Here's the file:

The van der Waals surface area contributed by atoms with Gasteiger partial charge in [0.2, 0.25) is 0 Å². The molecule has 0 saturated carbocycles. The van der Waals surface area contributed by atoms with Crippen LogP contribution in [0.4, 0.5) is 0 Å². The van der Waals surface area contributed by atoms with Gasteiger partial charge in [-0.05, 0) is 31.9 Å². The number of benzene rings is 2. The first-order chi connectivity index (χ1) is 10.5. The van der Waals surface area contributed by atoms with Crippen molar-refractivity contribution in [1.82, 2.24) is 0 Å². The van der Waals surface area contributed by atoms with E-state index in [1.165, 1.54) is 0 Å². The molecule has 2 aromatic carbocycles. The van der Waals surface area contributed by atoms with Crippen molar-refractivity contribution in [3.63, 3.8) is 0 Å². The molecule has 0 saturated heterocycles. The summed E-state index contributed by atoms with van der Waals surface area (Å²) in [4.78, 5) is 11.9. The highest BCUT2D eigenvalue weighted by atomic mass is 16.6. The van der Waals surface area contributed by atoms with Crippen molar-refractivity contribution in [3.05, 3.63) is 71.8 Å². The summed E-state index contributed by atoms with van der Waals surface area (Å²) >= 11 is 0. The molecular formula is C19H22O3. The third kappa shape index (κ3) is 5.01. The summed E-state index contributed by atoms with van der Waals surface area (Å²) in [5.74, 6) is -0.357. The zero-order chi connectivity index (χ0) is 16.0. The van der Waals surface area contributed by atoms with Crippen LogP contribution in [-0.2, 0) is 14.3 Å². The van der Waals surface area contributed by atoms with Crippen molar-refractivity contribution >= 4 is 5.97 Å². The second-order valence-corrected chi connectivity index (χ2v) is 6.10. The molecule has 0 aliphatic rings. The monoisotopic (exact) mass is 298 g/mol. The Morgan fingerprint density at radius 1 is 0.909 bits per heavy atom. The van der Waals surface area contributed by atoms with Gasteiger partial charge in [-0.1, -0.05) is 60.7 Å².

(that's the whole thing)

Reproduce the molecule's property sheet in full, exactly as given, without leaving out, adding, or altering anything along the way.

The van der Waals surface area contributed by atoms with Gasteiger partial charge in [0.2, 0.25) is 0 Å². The molecule has 0 saturated carbocycles. The van der Waals surface area contributed by atoms with Crippen LogP contribution in [0.4, 0.5) is 0 Å². The van der Waals surface area contributed by atoms with Gasteiger partial charge in [-0.05, 0) is 31.9 Å². The number of benzene rings is 2. The first-order chi connectivity index (χ1) is 10.5. The van der Waals surface area contributed by atoms with Crippen molar-refractivity contribution in [1.82, 2.24) is 0 Å². The van der Waals surface area contributed by atoms with E-state index in [1.165, 1.54) is 0 Å². The molecule has 2 aromatic carbocycles. The van der Waals surface area contributed by atoms with Crippen molar-refractivity contribution in [3.63, 3.8) is 0 Å². The molecule has 0 saturated heterocycles. The summed E-state index contributed by atoms with van der Waals surface area (Å²) in [4.78, 5) is 11.9. The highest BCUT2D eigenvalue weighted by atomic mass is 16.6. The van der Waals surface area contributed by atoms with Crippen molar-refractivity contribution in [3.05, 3.63) is 71.8 Å². The summed E-state index contributed by atoms with van der Waals surface area (Å²) >= 11 is 0. The molecular formula is C19H22O3. The third kappa shape index (κ3) is 5.01. The summed E-state index contributed by atoms with van der Waals surface area (Å²) in [5.74, 6) is -0.357. The zero-order chi connectivity index (χ0) is 16.0. The van der Waals surface area contributed by atoms with Crippen LogP contribution in [-0.2, 0) is 14.3 Å². The van der Waals surface area contributed by atoms with Crippen molar-refractivity contribution >= 4 is 5.97 Å². The second-order valence-corrected chi connectivity index (χ2v) is 6.10. The molecule has 0 aliphatic rings. The monoisotopic (exact) mass is 298 g/mol. The Morgan fingerprint density at radius 1 is 0.909 bits per heavy atom. The van der Waals surface area contributed by atoms with Gasteiger partial charge in [-0.1, -0.05) is 60.7 Å².